By Lily Ferreras

Monsteras are incredibly resilient, but they do need a little extra care in winter, especially if you live you live in an area that gets cold in winter! 

In this blog post, I will also explain what to take into account when growing Monsteras outside and how to take care of your Monstera plant in winter to make sure it survives.

Monstera Outside

Monstera Deliciosa (a.k.a. the Swiss Cheese Plant), Monstera Adansonii and other varieties are native to tropical regions of the Americas, where the temperatures are warm all year, averaging from 25 to 28ºC (77 to 82ºF).

That being said, you could probably grow your Monstera outside in the summer, even if you don’t live in a tropical climate.

Can I Put Monstera Outside?

Monsteras can be both indoor and outdoor plants. If you want your monstera to survive outdoors, then the outside temperature should ideally not go below 10ºC (50ºF) at any time of the year.

A Monstera’s ability to survive outside depends on the climate of the area in which you live. Monstera plants do best outside all year in areas with a USDA hardiness zone of 10 to 12. But it does depend on the variety you have, though.

Zone 10 ranges between extreme lows of 30 to 40ºF (-1 to 4ºC) and zone 12 ranges between 50 and 60ºF (10 to 16ºC). Zone 11 falls in between the two. In this zone are Hawaii, central and southern Florida, and parts of southern California, Puerto Rico, and other areas around the globe that fall in line with this longitude.

In the U.K., a Monstera’s hardiness is H1B, which means that it can be grown outside in the summer as long as the temperature doesn’t go lower than 10 to 15ºC (50 to 59ºF).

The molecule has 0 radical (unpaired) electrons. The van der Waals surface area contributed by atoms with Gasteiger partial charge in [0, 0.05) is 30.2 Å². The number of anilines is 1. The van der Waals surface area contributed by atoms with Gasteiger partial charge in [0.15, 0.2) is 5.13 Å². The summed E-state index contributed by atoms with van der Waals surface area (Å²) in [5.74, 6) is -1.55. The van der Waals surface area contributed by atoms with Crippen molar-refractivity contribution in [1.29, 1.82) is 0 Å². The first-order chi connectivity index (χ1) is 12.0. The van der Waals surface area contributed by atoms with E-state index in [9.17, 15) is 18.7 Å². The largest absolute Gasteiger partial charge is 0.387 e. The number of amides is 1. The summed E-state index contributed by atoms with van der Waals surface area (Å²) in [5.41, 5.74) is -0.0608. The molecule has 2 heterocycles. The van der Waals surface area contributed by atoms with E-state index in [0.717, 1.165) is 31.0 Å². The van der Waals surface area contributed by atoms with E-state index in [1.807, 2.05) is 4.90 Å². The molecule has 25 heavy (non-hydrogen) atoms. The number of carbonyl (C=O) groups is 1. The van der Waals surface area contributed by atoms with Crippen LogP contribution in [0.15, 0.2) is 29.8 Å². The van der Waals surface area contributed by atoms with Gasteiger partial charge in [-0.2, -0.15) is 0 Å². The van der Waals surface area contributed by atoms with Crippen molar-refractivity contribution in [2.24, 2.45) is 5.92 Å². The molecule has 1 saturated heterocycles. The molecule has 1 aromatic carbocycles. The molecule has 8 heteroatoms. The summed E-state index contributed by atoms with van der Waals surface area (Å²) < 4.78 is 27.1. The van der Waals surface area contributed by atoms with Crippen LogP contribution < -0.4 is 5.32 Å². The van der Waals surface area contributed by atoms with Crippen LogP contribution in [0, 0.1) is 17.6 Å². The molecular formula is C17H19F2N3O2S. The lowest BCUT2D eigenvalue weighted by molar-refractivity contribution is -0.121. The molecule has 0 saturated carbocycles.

In Europe, a Monstera can live outside in certain temperate regions like the Mediterranean coast and Brittany (the Bretagne region in France).

A steady minimum temperature of at least 13 to 15°C (55–59°F) is preferable for Monsteras growing outside since it allows continuous growth. Growth ceases below 10°C (50°F) and a Monstera will be killed by frost.

That’s why locations prone to freeze won’t be able to accommodate a Monstera outside in the winter but may be able to do so in the summer. 

For hardiness zone details depending on Monstera variety, check The Ultimate Guide to Monstera Varieties (22 Types) blog post, where I give specific care advice for each type of Monstera.


Monstera Outside in Winter

So, can I leave my Monstera outside in winter?

You can keep Monstera outside in winter somewhere warm and frost-free, such as the inside of a greenhouse or conservatory (unless you live in a tropical area or hardy zone).

If you don’t have access to one of those, you can keep the Montera on its planter outside, but make sure you bring it indoors when temperatures go lower than 10°C (50°F) and before the first frosts set in.

When indoors, a Montera’s temperature should be between 20 to 30°C (68 to 86 °F). Also, avoid cold drafts and direct airflow from heaters in the winter months. The latter will affect its humidity levels, which you want to keep between 40% to 60%. 

Place your Monstera near a window, especially one facing East or South, to ensure that it gets enough light.

Insider Tip: Growing your Monstera in a pot allows you to move it around with the seasonal changes. A mobile Monstera allows you to bring it inside for the winter, cutting the likelihood of it getting caught outside when it is too cold. 

When growing outdoors in winter, ideally the temperature should stay between 20 to 30°C (68 to 86 °F) to promote healthy growth.

If your Monstera is planted in the ground because you live in a tropical location (or hardy zone), but it suffers from frost damage, you can prune the affected leaves in spring. Leaving damaged leaves on the plant can help to protect the other leaves and central stem.

Monstera Outside in Summer

You can keep your Monstera outside in summer in an area that has bright indirect light and shade. An east-facing location is ideal, so your plant can enjoy the morning sun and afternoon shade.